How to Not Undermine Your Analytics Program

With the rise of Big Data, companies have been scrambling to collect as much actionable data as possible, both externally and internally. As noted in a recent YDT infographic, 64 percent of surveyed corporations have invested or are planning to invest in big data; and, that percentage is even higher among Fortune 100 companies. This is a good first step, of course – companies cannot properly analyze data if they don’t have it – but sometimes the focus gets caught on the data collection and not enough on the getting the right analytics and execution strategy. Or, as one recent Harvard Business Review article put it, analytics can end up becoming “an unsolved puzzle with the pieces flung all over the floor”. There is work to be done – for companies to make better use of their data so that it can drive business decisions and strategy. Granted, the corporate situation is different for each company, thus making the question “What should I do with this data?” difficult to answer with a concrete list of simple options. However, there are some analytics failures that are particularly common, and it is good practice to evaluate whether your company is falling into any of these common mistakes.

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Mistake 1. Not knowing the cleanliness of the data

It is important to know the cleanliness of the source data and how much it will need to be manipulated. This comes in two forms, chiefly. The first is trying to gauge the amount of time it will take to get the data into a usable format; this is more important from a time management or project management perspective. From a data analyst’s perspective, it is also important to know the quality of the data being dealt with. If the data itself is not usable or valuable, then even the best analytics strategies will be powerless to make informative action plans.

Mistake 2. Assuming correlation is important

We all learned in basic psychology the old maxim that “correlation does not equal causation”. The problem is that the human brain is still wired to look for patterns, and to seek causes to observed effects. This of course is important – we want to dig to the root of why the data acts the way they do. It is still worth mentioning that human instinct is to jump to conclusions. If website traffic is up, are we sure it is because of that new PR push or redesigned website, or are there other potential factors (perhaps even seasonal)? This sounds like a basic example, and it is, but for the enterprise IT manager, it is still easy to make such a fundamental error in reasoning.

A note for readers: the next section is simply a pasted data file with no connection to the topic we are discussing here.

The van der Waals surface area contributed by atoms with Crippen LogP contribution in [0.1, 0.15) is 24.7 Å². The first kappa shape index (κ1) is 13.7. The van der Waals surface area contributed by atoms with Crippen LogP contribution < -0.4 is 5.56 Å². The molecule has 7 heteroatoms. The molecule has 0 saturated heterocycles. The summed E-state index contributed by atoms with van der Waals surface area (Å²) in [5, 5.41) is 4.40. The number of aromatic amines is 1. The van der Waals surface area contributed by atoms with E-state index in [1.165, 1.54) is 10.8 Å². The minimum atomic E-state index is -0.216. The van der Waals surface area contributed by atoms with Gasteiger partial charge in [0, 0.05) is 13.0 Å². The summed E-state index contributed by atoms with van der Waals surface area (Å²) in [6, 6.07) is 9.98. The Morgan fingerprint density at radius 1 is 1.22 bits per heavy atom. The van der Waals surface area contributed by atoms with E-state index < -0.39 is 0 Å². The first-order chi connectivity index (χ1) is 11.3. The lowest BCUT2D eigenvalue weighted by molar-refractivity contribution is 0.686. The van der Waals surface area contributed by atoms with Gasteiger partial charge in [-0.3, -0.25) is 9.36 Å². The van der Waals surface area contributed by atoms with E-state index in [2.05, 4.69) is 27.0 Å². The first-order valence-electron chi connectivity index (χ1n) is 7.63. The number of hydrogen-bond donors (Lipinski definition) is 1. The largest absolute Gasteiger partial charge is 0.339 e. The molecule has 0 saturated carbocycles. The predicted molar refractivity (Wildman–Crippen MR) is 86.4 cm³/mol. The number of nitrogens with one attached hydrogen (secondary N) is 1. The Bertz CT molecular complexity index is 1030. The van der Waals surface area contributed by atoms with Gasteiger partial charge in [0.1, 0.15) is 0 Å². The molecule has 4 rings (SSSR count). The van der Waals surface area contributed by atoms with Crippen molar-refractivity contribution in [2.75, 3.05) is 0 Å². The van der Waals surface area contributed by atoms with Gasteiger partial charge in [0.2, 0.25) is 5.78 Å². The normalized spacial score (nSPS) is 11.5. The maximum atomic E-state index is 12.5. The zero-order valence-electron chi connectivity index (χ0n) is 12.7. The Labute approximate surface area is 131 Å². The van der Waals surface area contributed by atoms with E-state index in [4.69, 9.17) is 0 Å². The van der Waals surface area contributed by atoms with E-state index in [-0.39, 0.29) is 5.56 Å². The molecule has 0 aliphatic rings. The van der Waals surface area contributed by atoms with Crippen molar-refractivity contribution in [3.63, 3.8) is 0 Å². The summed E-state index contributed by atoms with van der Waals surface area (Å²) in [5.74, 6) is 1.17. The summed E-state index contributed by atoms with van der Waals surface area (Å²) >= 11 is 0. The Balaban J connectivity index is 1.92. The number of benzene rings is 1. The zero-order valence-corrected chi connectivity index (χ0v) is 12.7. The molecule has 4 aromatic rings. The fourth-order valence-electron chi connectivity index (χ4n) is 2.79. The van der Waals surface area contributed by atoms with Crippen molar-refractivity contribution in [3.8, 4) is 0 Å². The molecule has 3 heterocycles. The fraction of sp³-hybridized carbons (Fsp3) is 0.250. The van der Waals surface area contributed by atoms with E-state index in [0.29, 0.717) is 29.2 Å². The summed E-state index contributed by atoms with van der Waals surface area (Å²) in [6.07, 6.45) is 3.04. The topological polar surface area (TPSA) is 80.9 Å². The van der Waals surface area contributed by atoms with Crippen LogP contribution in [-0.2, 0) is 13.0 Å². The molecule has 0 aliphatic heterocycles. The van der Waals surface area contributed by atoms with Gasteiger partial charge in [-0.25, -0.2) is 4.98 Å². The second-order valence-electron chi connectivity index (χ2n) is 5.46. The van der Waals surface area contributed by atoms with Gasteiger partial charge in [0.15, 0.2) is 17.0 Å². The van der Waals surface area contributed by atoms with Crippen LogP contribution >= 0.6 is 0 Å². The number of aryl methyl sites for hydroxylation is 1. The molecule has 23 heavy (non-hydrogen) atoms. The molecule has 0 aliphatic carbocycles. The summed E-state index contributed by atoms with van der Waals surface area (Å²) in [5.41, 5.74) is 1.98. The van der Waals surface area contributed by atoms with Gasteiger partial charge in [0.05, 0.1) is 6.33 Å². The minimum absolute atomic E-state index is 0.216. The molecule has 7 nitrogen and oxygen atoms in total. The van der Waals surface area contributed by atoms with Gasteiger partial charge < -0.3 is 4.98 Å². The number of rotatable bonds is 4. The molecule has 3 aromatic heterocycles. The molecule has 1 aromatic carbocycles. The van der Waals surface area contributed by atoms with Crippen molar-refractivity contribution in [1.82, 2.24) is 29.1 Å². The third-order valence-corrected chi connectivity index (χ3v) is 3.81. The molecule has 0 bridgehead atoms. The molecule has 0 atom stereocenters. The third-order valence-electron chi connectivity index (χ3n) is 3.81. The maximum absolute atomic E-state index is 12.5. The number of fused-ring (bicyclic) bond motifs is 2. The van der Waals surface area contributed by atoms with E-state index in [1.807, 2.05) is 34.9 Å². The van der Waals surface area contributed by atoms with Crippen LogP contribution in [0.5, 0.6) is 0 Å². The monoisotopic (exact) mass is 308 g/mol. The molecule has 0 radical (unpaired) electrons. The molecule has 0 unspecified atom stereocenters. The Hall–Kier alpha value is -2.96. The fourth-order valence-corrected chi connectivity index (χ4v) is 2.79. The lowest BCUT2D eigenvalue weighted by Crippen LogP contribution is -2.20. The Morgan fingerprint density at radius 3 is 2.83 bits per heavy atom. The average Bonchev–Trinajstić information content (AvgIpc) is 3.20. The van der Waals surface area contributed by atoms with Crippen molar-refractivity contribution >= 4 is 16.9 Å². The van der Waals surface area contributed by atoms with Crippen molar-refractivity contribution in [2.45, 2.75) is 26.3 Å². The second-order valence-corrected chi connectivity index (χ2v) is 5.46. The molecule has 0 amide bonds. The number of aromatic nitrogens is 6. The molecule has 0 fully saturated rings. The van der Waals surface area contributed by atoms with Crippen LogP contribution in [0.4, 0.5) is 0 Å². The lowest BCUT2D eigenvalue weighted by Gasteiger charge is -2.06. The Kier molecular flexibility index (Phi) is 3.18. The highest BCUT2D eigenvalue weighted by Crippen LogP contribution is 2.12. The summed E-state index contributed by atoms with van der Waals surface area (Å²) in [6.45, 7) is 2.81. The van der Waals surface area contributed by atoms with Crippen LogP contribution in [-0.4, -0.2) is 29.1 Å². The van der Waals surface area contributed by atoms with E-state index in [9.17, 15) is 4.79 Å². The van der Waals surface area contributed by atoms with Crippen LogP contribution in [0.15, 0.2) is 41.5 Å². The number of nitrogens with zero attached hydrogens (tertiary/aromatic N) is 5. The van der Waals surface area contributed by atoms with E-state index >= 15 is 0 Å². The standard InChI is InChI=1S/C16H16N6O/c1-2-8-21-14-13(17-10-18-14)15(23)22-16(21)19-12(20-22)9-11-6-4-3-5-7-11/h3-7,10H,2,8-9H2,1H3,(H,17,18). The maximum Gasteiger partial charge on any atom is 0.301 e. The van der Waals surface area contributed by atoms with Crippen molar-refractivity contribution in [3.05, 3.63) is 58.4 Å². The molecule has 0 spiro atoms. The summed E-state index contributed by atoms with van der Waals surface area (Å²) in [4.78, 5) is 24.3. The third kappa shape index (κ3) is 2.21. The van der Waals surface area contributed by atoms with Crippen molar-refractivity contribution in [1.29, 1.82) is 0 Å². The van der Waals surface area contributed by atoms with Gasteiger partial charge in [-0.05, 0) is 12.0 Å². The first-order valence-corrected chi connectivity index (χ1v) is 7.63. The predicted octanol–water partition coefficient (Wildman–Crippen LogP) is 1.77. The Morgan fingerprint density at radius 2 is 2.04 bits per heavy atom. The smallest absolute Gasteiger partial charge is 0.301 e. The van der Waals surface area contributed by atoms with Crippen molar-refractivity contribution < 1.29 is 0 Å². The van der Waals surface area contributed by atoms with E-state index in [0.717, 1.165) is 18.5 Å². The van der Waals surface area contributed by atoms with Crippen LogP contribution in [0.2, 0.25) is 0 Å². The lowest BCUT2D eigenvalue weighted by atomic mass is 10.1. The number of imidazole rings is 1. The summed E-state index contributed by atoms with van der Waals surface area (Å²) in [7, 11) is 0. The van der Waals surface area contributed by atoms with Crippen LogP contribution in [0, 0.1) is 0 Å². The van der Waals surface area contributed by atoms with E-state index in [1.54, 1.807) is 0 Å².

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Mistake 3. Not having the right analytics team

Having the right team in place is another big issue for companies, and this one is trickier than #2 on this list. One important component to an analytics team is making it interdisciplinary – combining forces from engineering, management, data science, and perhaps more. This might sound like it will make the team size oppressively large, but it is helpful to have a well-rounded perspective on the data and how it should be used towards business objectives. Collaboration among these different bodies is another key, so for that reason and others, proper leadership is an important aspect to this analytics team. A good leader for such a team would need to be, not just technically competent, but skilled at gathering various opinions while keeping in mind the overall business vision or goal.


While these three do not comprise the total of all possible analytics mistakes, they would go a long way towards helping any company keep a well-running analytics program. While your company might not approach the level of an InsightSquared, Paxata, or Trifacta – three big data companies that were among the most recommended in 2015 – keeping these potential pitfalls in mind will greatly help any enterprise IT company make better use of their data.

Daniel Morton

Daniel is a software developer, a recent Georgia Tech graduate (May 2015), and an aspiring writer. He developed his interest in technology through reading Popular Science magazines and talking to Georgia Tech friends who share his curiosity for all things technical. In his spare time, Daniel enjoys reading, playing the piano, and generally staying active. Contact Daniel at [email protected]